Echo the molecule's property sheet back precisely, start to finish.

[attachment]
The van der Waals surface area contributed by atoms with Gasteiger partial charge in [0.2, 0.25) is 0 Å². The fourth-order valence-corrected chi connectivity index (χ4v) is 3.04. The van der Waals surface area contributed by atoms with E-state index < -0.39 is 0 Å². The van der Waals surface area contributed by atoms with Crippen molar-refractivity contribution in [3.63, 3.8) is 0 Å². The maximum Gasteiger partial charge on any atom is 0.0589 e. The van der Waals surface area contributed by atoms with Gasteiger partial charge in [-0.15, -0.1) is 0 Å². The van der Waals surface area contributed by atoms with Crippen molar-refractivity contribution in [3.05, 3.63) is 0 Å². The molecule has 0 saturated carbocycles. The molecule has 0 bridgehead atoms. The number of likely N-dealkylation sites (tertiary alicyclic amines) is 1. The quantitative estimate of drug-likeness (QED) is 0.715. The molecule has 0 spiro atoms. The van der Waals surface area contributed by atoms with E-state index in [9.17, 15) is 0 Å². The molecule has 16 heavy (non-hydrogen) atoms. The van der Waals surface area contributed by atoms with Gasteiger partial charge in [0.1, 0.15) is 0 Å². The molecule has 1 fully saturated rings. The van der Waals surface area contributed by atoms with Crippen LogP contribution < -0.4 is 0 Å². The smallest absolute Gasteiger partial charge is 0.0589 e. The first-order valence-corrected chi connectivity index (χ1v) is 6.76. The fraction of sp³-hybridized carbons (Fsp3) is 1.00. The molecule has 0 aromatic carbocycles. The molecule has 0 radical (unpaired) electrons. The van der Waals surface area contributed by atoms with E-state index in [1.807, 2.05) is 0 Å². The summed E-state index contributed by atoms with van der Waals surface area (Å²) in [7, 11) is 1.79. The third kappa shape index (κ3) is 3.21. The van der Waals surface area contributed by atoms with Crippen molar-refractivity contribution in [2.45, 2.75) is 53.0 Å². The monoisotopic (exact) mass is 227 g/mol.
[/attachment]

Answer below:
The van der Waals surface area contributed by atoms with Gasteiger partial charge in [0.2, 0.25) is 0 Å². The fourth-order valence-corrected chi connectivity index (χ4v) is 3.04. The van der Waals surface area contributed by atoms with E-state index < -0.39 is 0 Å². The van der Waals surface area contributed by atoms with Crippen molar-refractivity contribution in [3.63, 3.8) is 0 Å². The maximum Gasteiger partial charge on any atom is 0.0589 e. The van der Waals surface area contributed by atoms with Gasteiger partial charge in [-0.15, -0.1) is 0 Å². The van der Waals surface area contributed by atoms with Crippen molar-refractivity contribution in [3.05, 3.63) is 0 Å². The molecule has 0 saturated carbocycles. The molecule has 0 bridgehead atoms. The number of likely N-dealkylation sites (tertiary alicyclic amines) is 1. The quantitative estimate of drug-likeness (QED) is 0.715. The molecule has 0 spiro atoms. The van der Waals surface area contributed by atoms with E-state index in [9.17, 15) is 0 Å². The molecule has 16 heavy (non-hydrogen) atoms. The van der Waals surface area contributed by atoms with Gasteiger partial charge in [0.1, 0.15) is 0 Å². The molecule has 1 fully saturated rings. The van der Waals surface area contributed by atoms with Crippen LogP contribution < -0.4 is 0 Å². The smallest absolute Gasteiger partial charge is 0.0589 e. The first-order valence-corrected chi connectivity index (χ1v) is 6.76. The fraction of sp³-hybridized carbons (Fsp3) is 1.00. The molecule has 0 aromatic carbocycles. The molecule has 0 radical (unpaired) electrons. The van der Waals surface area contributed by atoms with E-state index in [1.807, 2.05) is 0 Å². The summed E-state index contributed by atoms with van der Waals surface area (Å²) in [7, 11) is 1.79. The third kappa shape index (κ3) is 3.21. The van der Waals surface area contributed by atoms with Crippen molar-refractivity contribution in [2.45, 2.75) is 53.0 Å². The monoisotopic (exact) mass is 227 g/mol.